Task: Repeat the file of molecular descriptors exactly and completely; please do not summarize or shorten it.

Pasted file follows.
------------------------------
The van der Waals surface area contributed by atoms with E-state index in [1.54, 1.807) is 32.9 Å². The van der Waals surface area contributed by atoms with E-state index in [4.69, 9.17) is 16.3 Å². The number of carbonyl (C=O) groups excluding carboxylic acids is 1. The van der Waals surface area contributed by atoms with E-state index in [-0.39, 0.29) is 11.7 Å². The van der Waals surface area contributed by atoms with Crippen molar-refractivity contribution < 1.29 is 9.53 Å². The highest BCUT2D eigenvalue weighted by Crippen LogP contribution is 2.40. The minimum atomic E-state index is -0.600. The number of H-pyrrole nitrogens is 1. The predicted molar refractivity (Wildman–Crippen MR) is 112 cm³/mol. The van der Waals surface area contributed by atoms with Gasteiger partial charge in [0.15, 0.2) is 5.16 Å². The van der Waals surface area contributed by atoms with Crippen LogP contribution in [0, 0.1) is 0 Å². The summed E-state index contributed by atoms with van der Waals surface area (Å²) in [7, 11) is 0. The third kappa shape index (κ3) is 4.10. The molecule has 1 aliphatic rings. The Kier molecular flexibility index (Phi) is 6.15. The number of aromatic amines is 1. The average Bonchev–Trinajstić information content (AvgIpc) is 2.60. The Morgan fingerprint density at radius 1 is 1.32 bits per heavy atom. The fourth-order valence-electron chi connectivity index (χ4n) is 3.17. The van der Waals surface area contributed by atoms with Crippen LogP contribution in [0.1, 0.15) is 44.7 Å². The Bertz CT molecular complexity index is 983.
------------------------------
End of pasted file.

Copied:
The van der Waals surface area contributed by atoms with E-state index in [1.54, 1.807) is 32.9 Å². The van der Waals surface area contributed by atoms with E-state index in [4.69, 9.17) is 16.3 Å². The number of carbonyl (C=O) groups excluding carboxylic acids is 1. The van der Waals surface area contributed by atoms with E-state index in [-0.39, 0.29) is 11.7 Å². The van der Waals surface area contributed by atoms with Crippen molar-refractivity contribution < 1.29 is 9.53 Å². The highest BCUT2D eigenvalue weighted by Crippen LogP contribution is 2.40. The minimum atomic E-state index is -0.600. The number of H-pyrrole nitrogens is 1. The predicted molar refractivity (Wildman–Crippen MR) is 112 cm³/mol. The van der Waals surface area contributed by atoms with Gasteiger partial charge in [0.15, 0.2) is 5.16 Å². The van der Waals surface area contributed by atoms with Crippen LogP contribution in [0, 0.1) is 0 Å². The summed E-state index contributed by atoms with van der Waals surface area (Å²) in [7, 11) is 0. The third kappa shape index (κ3) is 4.10. The molecule has 1 aliphatic rings. The Kier molecular flexibility index (Phi) is 6.15. The number of aromatic amines is 1. The average Bonchev–Trinajstić information content (AvgIpc) is 2.60. The Morgan fingerprint density at radius 1 is 1.32 bits per heavy atom. The fourth-order valence-electron chi connectivity index (χ4n) is 3.17. The van der Waals surface area contributed by atoms with Crippen LogP contribution in [0.1, 0.15) is 44.7 Å². The Bertz CT molecular complexity index is 983.